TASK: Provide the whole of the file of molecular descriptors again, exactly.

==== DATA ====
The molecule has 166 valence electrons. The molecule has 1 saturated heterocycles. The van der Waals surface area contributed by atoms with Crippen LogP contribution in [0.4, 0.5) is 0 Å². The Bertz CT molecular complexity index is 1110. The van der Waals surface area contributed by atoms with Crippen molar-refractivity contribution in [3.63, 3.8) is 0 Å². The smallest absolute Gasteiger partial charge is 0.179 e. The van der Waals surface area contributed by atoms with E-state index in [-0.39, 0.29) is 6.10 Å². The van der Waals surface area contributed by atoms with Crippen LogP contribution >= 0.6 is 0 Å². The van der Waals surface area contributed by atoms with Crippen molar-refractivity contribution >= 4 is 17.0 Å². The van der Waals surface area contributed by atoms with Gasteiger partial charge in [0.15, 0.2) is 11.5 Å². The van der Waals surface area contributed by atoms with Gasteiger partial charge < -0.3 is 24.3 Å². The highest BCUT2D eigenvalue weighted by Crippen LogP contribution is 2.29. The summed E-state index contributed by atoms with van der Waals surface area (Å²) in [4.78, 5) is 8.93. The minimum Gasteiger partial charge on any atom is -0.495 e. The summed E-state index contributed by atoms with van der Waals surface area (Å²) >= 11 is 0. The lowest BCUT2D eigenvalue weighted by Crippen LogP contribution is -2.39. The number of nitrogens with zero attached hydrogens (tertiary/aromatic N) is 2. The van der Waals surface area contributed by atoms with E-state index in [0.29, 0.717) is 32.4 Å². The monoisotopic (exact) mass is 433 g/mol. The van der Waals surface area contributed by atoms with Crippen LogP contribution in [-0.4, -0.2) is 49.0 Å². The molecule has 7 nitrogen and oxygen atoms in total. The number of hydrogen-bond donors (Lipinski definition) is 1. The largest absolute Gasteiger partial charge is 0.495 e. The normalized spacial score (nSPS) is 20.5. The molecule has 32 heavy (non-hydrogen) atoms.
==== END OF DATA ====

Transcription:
The molecule has 166 valence electrons. The molecule has 1 saturated heterocycles. The van der Waals surface area contributed by atoms with Crippen LogP contribution in [0.4, 0.5) is 0 Å². The Bertz CT molecular complexity index is 1110. The van der Waals surface area contributed by atoms with Crippen molar-refractivity contribution in [3.63, 3.8) is 0 Å². The smallest absolute Gasteiger partial charge is 0.179 e. The van der Waals surface area contributed by atoms with E-state index in [-0.39, 0.29) is 6.10 Å². The van der Waals surface area contributed by atoms with Crippen LogP contribution >= 0.6 is 0 Å². The van der Waals surface area contributed by atoms with Crippen molar-refractivity contribution >= 4 is 17.0 Å². The van der Waals surface area contributed by atoms with Gasteiger partial charge in [0.15, 0.2) is 11.5 Å². The van der Waals surface area contributed by atoms with Gasteiger partial charge < -0.3 is 24.3 Å². The highest BCUT2D eigenvalue weighted by Crippen LogP contribution is 2.29. The summed E-state index contributed by atoms with van der Waals surface area (Å²) in [4.78, 5) is 8.93. The minimum Gasteiger partial charge on any atom is -0.495 e. The summed E-state index contributed by atoms with van der Waals surface area (Å²) >= 11 is 0. The lowest BCUT2D eigenvalue weighted by Crippen LogP contribution is -2.39. The number of nitrogens with zero attached hydrogens (tertiary/aromatic N) is 2. The van der Waals surface area contributed by atoms with E-state index in [0.29, 0.717) is 32.4 Å². The monoisotopic (exact) mass is 433 g/mol. The van der Waals surface area contributed by atoms with Crippen LogP contribution in [-0.4, -0.2) is 49.0 Å². The molecule has 7 nitrogen and oxygen atoms in total. The number of hydrogen-bond donors (Lipinski definition) is 1. The largest absolute Gasteiger partial charge is 0.495 e. The normalized spacial score (nSPS) is 20.5. The molecule has 32 heavy (non-hydrogen) atoms.